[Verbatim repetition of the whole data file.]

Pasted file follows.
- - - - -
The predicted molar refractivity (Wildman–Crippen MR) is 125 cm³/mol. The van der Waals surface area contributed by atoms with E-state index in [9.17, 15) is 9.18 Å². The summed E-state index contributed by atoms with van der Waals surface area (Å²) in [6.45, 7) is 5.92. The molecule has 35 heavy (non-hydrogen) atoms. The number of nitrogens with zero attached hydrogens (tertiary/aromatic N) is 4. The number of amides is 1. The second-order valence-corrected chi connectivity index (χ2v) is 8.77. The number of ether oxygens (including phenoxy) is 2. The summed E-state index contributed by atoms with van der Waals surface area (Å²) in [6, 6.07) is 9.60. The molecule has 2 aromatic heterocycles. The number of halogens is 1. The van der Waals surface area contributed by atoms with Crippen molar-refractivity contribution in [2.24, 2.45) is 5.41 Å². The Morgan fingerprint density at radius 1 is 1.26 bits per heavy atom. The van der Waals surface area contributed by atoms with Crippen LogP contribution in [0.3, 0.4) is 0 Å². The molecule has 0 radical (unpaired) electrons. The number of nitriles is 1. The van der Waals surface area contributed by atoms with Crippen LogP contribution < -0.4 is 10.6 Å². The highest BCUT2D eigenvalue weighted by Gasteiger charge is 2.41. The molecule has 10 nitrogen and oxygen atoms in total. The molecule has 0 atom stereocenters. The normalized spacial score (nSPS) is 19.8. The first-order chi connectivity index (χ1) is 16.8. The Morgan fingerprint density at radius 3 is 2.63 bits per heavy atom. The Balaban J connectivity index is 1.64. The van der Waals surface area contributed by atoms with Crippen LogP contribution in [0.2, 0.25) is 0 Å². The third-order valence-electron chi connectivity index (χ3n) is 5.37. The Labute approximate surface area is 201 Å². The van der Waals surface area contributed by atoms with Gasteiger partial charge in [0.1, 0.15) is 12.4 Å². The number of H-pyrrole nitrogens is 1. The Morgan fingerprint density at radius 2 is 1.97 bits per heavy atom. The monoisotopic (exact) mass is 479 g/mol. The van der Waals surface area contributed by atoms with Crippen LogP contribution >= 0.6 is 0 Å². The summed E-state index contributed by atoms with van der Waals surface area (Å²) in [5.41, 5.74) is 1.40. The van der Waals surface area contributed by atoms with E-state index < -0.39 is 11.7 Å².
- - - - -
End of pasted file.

The predicted molar refractivity (Wildman–Crippen MR) is 125 cm³/mol. The van der Waals surface area contributed by atoms with E-state index in [9.17, 15) is 9.18 Å². The summed E-state index contributed by atoms with van der Waals surface area (Å²) in [6.45, 7) is 5.92. The molecule has 35 heavy (non-hydrogen) atoms. The number of nitrogens with zero attached hydrogens (tertiary/aromatic N) is 4. The number of amides is 1. The second-order valence-corrected chi connectivity index (χ2v) is 8.77. The number of ether oxygens (including phenoxy) is 2. The summed E-state index contributed by atoms with van der Waals surface area (Å²) in [6, 6.07) is 9.60. The molecule has 2 aromatic heterocycles. The number of halogens is 1. The van der Waals surface area contributed by atoms with Crippen molar-refractivity contribution in [2.24, 2.45) is 5.41 Å². The Morgan fingerprint density at radius 1 is 1.26 bits per heavy atom. The van der Waals surface area contributed by atoms with Crippen LogP contribution in [0.3, 0.4) is 0 Å². The molecule has 0 radical (unpaired) electrons. The number of nitriles is 1. The van der Waals surface area contributed by atoms with Crippen LogP contribution < -0.4 is 10.6 Å². The highest BCUT2D eigenvalue weighted by Gasteiger charge is 2.41. The molecule has 10 nitrogen and oxygen atoms in total. The molecule has 0 atom stereocenters. The normalized spacial score (nSPS) is 19.8. The first-order chi connectivity index (χ1) is 16.8. The Morgan fingerprint density at radius 3 is 2.63 bits per heavy atom. The Balaban J connectivity index is 1.64. The van der Waals surface area contributed by atoms with Crippen LogP contribution in [0.2, 0.25) is 0 Å². The third-order valence-electron chi connectivity index (χ3n) is 5.37. The Labute approximate surface area is 201 Å². The van der Waals surface area contributed by atoms with Gasteiger partial charge in [0.1, 0.15) is 12.4 Å². The number of H-pyrrole nitrogens is 1. The Morgan fingerprint density at radius 2 is 1.97 bits per heavy atom. The monoisotopic (exact) mass is 479 g/mol. The van der Waals surface area contributed by atoms with Crippen LogP contribution >= 0.6 is 0 Å². The summed E-state index contributed by atoms with van der Waals surface area (Å²) in [5.41, 5.74) is 1.40. The van der Waals surface area contributed by atoms with E-state index < -0.39 is 11.7 Å².